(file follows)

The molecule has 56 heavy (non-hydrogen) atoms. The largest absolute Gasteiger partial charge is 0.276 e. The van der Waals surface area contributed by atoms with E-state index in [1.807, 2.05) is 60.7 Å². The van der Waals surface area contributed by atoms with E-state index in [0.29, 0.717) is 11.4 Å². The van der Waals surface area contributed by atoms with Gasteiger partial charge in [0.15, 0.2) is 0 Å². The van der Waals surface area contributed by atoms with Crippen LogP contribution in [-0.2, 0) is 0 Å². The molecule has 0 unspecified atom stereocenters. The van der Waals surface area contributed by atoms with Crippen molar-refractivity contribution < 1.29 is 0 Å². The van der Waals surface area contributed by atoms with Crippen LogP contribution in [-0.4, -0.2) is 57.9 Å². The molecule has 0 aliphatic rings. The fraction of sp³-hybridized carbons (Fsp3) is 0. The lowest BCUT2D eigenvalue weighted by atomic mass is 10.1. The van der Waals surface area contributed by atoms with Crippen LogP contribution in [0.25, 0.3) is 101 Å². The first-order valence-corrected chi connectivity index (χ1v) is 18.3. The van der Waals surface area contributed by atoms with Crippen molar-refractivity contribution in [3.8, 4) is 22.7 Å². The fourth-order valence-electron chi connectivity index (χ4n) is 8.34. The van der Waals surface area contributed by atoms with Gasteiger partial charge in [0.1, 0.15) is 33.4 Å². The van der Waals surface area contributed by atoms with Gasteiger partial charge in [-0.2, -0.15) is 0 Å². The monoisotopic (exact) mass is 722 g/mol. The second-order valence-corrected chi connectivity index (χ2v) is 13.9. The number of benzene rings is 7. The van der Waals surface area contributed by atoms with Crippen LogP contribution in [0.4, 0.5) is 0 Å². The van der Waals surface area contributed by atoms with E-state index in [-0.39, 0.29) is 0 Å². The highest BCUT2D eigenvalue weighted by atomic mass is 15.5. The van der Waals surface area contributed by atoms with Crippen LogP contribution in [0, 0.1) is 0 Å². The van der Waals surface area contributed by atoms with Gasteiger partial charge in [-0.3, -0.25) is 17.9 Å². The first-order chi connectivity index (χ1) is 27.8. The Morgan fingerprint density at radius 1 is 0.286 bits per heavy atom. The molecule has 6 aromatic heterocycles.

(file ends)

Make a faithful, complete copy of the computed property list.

The molecule has 56 heavy (non-hydrogen) atoms. The largest absolute Gasteiger partial charge is 0.276 e. The van der Waals surface area contributed by atoms with E-state index in [1.807, 2.05) is 60.7 Å². The van der Waals surface area contributed by atoms with E-state index in [0.29, 0.717) is 11.4 Å². The van der Waals surface area contributed by atoms with Gasteiger partial charge in [0.15, 0.2) is 0 Å². The van der Waals surface area contributed by atoms with Crippen LogP contribution in [-0.2, 0) is 0 Å². The molecule has 0 unspecified atom stereocenters. The van der Waals surface area contributed by atoms with Crippen molar-refractivity contribution < 1.29 is 0 Å². The van der Waals surface area contributed by atoms with Crippen LogP contribution in [-0.4, -0.2) is 57.9 Å². The molecule has 0 aliphatic rings. The fraction of sp³-hybridized carbons (Fsp3) is 0. The lowest BCUT2D eigenvalue weighted by atomic mass is 10.1. The van der Waals surface area contributed by atoms with Crippen LogP contribution in [0.25, 0.3) is 101 Å². The first-order valence-corrected chi connectivity index (χ1v) is 18.3. The van der Waals surface area contributed by atoms with Crippen molar-refractivity contribution in [3.8, 4) is 22.7 Å². The fourth-order valence-electron chi connectivity index (χ4n) is 8.34. The van der Waals surface area contributed by atoms with Gasteiger partial charge in [0.1, 0.15) is 33.4 Å². The van der Waals surface area contributed by atoms with Gasteiger partial charge in [-0.2, -0.15) is 0 Å². The monoisotopic (exact) mass is 722 g/mol. The second-order valence-corrected chi connectivity index (χ2v) is 13.9. The number of benzene rings is 7. The van der Waals surface area contributed by atoms with Crippen LogP contribution in [0.4, 0.5) is 0 Å². The van der Waals surface area contributed by atoms with E-state index in [-0.39, 0.29) is 0 Å². The highest BCUT2D eigenvalue weighted by atomic mass is 15.5. The van der Waals surface area contributed by atoms with Crippen LogP contribution in [0, 0.1) is 0 Å². The van der Waals surface area contributed by atoms with Gasteiger partial charge in [-0.3, -0.25) is 17.9 Å². The first-order chi connectivity index (χ1) is 27.8. The Morgan fingerprint density at radius 1 is 0.286 bits per heavy atom. The molecule has 6 aromatic heterocycles.